Nissan Europe and partners form battery R&D venture

  • 05-Feb-2016 04:24 EST
Nissan02-16 LEAF Sunderland.jpg

A new 30-kW·h Leaf rolls off the EV line recently at Nissan's Sunderland plant.

Nissan Europe, together with commercial and academic partners, is embarking on a near-£20 m (about $29 m) consortium project to pave the way for future generation EV batteries. The work is supported by a £9.7 m ($14.5) grant from the U.K. Advanced Propulsion Center (APC).

Additionally, Nissan has pledged to produce what it terms “a future generation of EV batteries” at its Sunderland, U.K. lithium-ion battery plant. The commitment will see a £26.5 m ($39.7 m) further investment in the facility, which is claimed to be the largest of its type in Europe.

Gareth Dunsmore, Director Zero Emissions Business Unit at Nissan Europe, based at Rolle, Switzerland, said: “We continue our efforts to improve EV batteries with the ultimate aim of offering a driving range that is comparable to conventional fuel-powered vehicles.”

Together with Nissan, the new consortium includes Hyperdrive Innovation, Warwick Manufacturing Group, University of Warwick, Newcastle University and Zero Carbon Futures. The group will work jointly on central areas of battery development, covering pilot projects, product diversification, and process improvement.

Nissan's current battery-cell development and supply partner for production vehicles is Automotive Energy Supply Corp. (AESC), a joint venture between the Nissan Motor Co., NEC Corp. and NEC Tokin

Nissan recently launched the Leaf 30-kW·h model in Europe, following its U.S. debut. The upgraded Leaf has a claimed range of up to 250 km (155 mi), which is a 25% increase in range between full charges over the previous model. The car is capable of being charged via 3-phase, 400-V fast charge, along with standard home current.

Said Dunsmore: “The 30 kW·h battery combines our most advanced technologies. With an improved laminated structure for the lithium ion batteries, we successfully increased the battery capacity from 24 kW·h to 30 kW·h whilst maintaining the battery pack size." Battery weight increased by 21 kg (9.5 lb).

Nissan engineers described the key to the new pack's higher performance as an update to its internal design and cell chemistry. A new cell layout in the pack, and the introduction of carbon, nitrogen and magnesium to the electrodes improve performance. The automaker's confidence in the performance and reliability of the new 30-kW·h battery earned it an eight year, 100,000-mi (160,000-km) warranty.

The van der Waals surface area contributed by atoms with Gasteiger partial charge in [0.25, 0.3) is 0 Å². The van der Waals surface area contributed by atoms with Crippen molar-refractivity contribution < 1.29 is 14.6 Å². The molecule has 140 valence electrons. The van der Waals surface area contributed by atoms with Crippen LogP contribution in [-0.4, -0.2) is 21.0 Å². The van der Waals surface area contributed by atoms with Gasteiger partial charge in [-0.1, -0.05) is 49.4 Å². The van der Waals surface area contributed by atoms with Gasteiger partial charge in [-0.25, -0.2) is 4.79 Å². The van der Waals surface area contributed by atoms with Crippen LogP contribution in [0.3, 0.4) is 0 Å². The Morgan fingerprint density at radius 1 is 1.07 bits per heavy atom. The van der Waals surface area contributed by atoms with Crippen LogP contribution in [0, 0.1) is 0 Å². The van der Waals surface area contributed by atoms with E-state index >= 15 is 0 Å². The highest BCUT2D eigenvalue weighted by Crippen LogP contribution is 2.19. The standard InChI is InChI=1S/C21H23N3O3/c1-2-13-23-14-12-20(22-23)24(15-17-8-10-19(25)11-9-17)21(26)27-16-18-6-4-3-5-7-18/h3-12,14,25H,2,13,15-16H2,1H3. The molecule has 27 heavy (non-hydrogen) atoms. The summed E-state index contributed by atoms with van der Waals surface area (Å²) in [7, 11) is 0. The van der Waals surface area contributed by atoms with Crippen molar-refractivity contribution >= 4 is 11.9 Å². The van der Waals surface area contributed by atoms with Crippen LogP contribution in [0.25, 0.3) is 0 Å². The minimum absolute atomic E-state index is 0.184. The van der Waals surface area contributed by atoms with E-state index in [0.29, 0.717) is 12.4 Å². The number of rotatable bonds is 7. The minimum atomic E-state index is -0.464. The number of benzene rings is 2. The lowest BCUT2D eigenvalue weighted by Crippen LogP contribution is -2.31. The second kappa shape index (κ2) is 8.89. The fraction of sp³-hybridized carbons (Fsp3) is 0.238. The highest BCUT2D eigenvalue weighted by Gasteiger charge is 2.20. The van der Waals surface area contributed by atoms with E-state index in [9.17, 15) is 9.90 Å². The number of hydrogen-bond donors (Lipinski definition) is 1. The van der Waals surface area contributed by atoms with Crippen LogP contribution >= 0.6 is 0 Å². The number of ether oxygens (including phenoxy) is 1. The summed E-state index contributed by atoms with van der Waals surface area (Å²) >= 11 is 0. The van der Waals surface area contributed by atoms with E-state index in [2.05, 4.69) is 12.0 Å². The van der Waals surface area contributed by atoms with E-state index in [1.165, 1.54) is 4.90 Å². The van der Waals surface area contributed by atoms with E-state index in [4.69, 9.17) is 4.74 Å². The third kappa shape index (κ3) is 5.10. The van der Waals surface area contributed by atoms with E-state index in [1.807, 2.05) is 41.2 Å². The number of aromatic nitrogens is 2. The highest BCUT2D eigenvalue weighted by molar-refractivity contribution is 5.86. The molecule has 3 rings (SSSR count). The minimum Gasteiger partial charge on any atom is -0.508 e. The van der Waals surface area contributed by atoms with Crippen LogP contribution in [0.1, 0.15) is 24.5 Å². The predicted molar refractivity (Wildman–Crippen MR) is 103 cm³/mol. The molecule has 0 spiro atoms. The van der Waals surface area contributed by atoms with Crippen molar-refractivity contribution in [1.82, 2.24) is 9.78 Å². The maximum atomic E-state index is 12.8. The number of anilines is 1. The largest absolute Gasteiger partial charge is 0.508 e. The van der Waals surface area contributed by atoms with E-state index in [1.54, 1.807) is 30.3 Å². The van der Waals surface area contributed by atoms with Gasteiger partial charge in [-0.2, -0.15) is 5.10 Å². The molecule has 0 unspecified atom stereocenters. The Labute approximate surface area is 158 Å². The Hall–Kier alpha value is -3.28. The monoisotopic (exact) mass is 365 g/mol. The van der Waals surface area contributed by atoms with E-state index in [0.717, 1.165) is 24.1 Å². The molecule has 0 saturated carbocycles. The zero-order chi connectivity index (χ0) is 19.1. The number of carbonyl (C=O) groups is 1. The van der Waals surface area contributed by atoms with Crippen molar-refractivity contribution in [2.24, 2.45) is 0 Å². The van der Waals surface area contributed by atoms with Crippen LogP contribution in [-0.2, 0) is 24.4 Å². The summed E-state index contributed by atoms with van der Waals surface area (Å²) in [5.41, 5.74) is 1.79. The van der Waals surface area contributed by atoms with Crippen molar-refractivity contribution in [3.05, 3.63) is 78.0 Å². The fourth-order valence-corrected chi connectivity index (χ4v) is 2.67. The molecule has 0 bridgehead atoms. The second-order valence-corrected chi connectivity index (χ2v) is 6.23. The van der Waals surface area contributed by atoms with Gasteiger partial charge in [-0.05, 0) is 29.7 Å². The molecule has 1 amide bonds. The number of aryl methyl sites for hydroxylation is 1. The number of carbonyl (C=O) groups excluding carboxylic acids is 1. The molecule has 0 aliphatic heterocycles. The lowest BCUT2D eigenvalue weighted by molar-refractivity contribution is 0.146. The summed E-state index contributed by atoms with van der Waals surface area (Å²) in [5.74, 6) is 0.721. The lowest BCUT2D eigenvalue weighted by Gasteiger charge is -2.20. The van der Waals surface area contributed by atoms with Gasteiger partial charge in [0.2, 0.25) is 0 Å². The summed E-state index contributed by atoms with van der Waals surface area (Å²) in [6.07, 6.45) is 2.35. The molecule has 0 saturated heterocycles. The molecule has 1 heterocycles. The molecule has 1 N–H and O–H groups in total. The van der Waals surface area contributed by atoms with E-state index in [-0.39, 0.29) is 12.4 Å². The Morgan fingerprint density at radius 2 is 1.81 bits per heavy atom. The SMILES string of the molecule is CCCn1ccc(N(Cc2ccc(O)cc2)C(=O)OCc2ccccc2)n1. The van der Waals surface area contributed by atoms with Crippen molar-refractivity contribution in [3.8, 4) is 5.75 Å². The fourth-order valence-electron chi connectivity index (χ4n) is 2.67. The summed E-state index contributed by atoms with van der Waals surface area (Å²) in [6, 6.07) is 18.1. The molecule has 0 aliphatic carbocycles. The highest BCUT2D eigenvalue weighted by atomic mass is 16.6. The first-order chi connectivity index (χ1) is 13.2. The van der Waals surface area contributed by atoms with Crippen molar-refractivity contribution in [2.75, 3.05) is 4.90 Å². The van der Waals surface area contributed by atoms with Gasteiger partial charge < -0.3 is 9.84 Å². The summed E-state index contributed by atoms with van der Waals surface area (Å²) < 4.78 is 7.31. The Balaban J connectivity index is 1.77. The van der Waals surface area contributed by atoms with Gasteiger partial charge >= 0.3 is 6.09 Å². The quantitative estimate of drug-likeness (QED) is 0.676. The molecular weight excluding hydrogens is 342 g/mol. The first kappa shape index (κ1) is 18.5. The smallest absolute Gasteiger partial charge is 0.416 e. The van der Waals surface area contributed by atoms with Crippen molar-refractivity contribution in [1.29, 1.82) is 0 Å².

Asked what “a future generation of EV batteries” might mean, Dunsmore would not comment. Nor would he comment on whether alternatives to lithium-ion were on Nissan’s or its partners’ agendas.

EV production at Sunderland began in 2013 following a £420 m ($630 m) investment in the battery plant and manufacturing facilities for the Leaf. The plant is one of three global Nissan battery production sites. Battery modules are also produced for the Nissan e-NV200 electric van, which is assembled in Barcelona.

HTML for Linking to Page
Page URL
Rate It
4.00 Avg. Rating

Read More Articles On

Powered exoskeletons, perhaps the ultimate in personal mobility, are no longer mere sci-fi/comic book fantasies. Hyundai/Kia is among the innovators working to reduce system cost in this exciting field.
The first fruit of the latest Ford and GM join project on transmissions was unveiled recently, and it sure looks sweet. In this episode of SAE Eye on Engineering, Editor-In-Chief Lindsay Brooke looks at Ford and GM's new 10-speed automatic transmission.
Mazda's new flagship SUV sheds significant weight with a high-strength steel intensive body structure, while introducing a new turbocharged 4-cylinder and improved interior.
BWI Group believes its second-generation Magneto Rheological (MR) powertrain mount helps meet downsized-powertrain NVH challenges.

Related Items

Technical Paper / Journal Article
Training / Education
Training / Education
Training / Education
Training / Education
Technical Paper / Journal Article